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Your USDA Hardiness Zone

Featured Articles!

The Self-Sufficient Gardener
Developing Transplants from Seed is Easy in a Greenhouse

When growing your own transplants, it is very important to control temperature, ventilation, light and moisture. Temperatures for warm-season crops should be between 65 and 80 F during the day, with nighttime temperatures of 60 to 65 F.

>> read “The Self-Sufficient Gardener”    
Cattleya Culture
Growing Cattleya Orchids

To many people, the beautiful Cattleya is what they think of when the word “orchid” is mentioned — and with good reason. The flowers of the cattleya orchid are large, showy and colorful. Because of their popularity for use in corsages, cattleyas are commonly known as “the corsage orchid.” Named for the English horticulturist William Cattley (1788-1835), Cattleya is among the easiest of the orchid ...

>> read “Cattleya Culture”    
Sky flower
Thunbergia grandiflora

Sky flower (Thunbergia grandiflora) packs a late summer color punch just when our gardens desperately need one. In late July or early August, just as the crapemyrtle blossoms start to fade and zinnias begin to melt away, this vine produces glorious clusters of 3-inch-wide, periwinkle-blue flowers. As if caught in a perpetual yawn, these bell-shaped blossoms show off creamy white or buttery yellow throats.

>> read “Sky flower”    
Taking Care of Irises
Late summer is prime time for planting and dividing bear

Sometimes called the poor man’s orchid, the bearded iris, with its myriad of colors, puts a new box of crayons to shame. These diverse, drought-resistant garden beauties provide an elegant centerpiece for many Southern gardens, with their magnificent spring blooms. But the plants are great in the garden even after the blooms have faded, thanks to their lush green stalks.

>> read “Taking Care of Irises”       #Flowers   #Ornamentals
Japanese apricot ‘Peggy Clarke’
Prunus mume

There’s not much out in the garden that can beat the winter blues like Prunus mume ’Peggy Clarke’, also known as the Japanese flowering apricot tree. When it’s too cold for much else to bloom, this small tree bravely sends out its blossoms on bare limbs in mid to late winter, providing the kind of showy display that most plants set aside for spring. It’s an amazing sight in the dead of winter.

>> read “Japanese apricot ‘Peggy Clarke’”       #Hot Plants
Sunless Success: 15 Great, Easy-to-Grow Shrubs for Shade

Adding beauty and color to the shade garden can be a daunting challenge to many gardeners. Of course, there are plenty of annuals and perennials that do well, but when it comes to shrubs, or more precisely, flowering shrubs, the choices seem to dwindle. I’m going to profile 15 shrubs that do well in shade that you may want to try in your garden ...

>> read “Sunless Success: 15 Great, Easy-to-Grow Shrubs for Shade”    
Fall Cleanup Tips
5 Simple Steps to Minimize Plant Diseases in the Spring

One of the most daunting garden tasks is fall cleanup. Most gardeners have spent the majority of the spring and summer planting, watering, fertilizing, weeding and, of course, bragging on their gardens to their friends, neighbors and family. When fall arrives, it’s time to enjoy some R & R… or so you thought ...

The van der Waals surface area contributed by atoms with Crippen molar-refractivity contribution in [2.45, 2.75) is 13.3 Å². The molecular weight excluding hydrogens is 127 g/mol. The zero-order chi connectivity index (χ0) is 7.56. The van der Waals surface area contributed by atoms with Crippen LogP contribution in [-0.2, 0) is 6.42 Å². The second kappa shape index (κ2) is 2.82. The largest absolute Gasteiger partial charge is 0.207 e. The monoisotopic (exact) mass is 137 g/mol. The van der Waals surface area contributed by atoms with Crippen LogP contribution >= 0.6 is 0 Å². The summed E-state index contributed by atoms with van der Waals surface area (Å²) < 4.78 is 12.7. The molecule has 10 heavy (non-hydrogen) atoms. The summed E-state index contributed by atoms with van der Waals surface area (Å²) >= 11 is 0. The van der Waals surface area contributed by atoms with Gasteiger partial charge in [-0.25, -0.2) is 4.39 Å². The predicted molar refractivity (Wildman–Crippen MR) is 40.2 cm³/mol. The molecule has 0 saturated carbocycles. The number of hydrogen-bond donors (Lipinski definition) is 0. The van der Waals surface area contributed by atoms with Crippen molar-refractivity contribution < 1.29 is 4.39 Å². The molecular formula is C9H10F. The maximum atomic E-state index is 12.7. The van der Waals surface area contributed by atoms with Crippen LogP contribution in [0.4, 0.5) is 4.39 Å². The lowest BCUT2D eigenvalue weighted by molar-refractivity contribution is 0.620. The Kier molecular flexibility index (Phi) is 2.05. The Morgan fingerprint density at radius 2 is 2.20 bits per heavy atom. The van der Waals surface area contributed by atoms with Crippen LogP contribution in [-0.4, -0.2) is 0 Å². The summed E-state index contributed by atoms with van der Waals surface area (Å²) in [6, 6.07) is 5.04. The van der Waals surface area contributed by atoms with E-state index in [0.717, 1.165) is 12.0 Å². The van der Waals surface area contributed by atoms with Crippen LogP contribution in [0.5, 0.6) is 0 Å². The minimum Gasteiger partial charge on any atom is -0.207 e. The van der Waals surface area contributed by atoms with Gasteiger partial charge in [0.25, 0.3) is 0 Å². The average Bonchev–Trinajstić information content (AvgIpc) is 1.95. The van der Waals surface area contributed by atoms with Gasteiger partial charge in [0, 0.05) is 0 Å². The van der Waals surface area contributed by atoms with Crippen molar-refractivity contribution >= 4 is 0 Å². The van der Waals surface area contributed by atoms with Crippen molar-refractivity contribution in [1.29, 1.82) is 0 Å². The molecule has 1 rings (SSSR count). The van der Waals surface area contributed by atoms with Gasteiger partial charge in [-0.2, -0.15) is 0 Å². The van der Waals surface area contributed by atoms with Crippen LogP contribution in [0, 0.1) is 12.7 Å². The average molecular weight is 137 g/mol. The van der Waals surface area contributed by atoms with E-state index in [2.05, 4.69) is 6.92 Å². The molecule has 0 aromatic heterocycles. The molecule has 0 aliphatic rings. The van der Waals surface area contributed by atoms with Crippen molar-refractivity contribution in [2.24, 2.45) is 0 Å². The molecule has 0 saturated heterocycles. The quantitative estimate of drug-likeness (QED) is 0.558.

>> read “Fall Cleanup Tips”    
A Spring-time Wonder
The setting for a different kind of blooming adventure.

In the spring, Forty Acre Rock near Lancaster, S.C., goes from drab to dramatic with a burst of flashy colors on a granite outcrop that's the centerpiece of a state preserve. Small wild plants called elf orpine, black-spored quillwort and pool sprite bloom to showcase a mix of red, green and white hues in shallow, water-filled pools. These rare plants put on their show from March through early May, until the pools dry up and Forty Acre Rock's colors revert to dull grays and greens of lichens and mosses.

>> read “A Spring-time Wonder”    
Seamless Stream
A Natural-Looking Water Feature For Your Landscape

Water features are a hot topic in gardening. Even mainstream publications are touting them. However, most of the publicity blitz focuses on ponds, fountains and water gardens in containers. If you are interested in exploring water gardening, have you considered a cascading stream?

>> read “Seamless Stream”    
Garden Profile: Herbal Remedies

What do you do when you have a passion for distinctive foods and a love of beautiful spaces? You do what Tom Hamlin and Don Haynie did, and put the two passions together to create an herb garden. And what an herb garden!

>> read “Garden Profile: Herbal Remedies”    
Grow Your Own Cutting Garden

What could be more elegant than a beautiful flower arrangement in your home for you and your guests to admire? Become your own florist, and add artistic touches to your interior by making table centerpieces, entranceway wreaths and freshly cut arrangements to adorn a guest bedroom. Creating your own cutting garden is an excellent way to have access to the freshest flowers possible ...

>> read “Grow Your Own Cutting Garden”    
The Underappreciated Biennial

Fans of perennial flowers admire both their longevity in the garden and their capabilities. Where they once planted a daylily, by division, they can have three or more clumps in a few years. Fans of annuals tout their quick results and their lengthy bloom period. Pop in your six-pack and, if it isn’t blooming already, it soon will be – and will bloom for months on end. No wonder biennials are the Rodney Dangerfields of the flower world ...

>> read “The Underappreciated Biennial”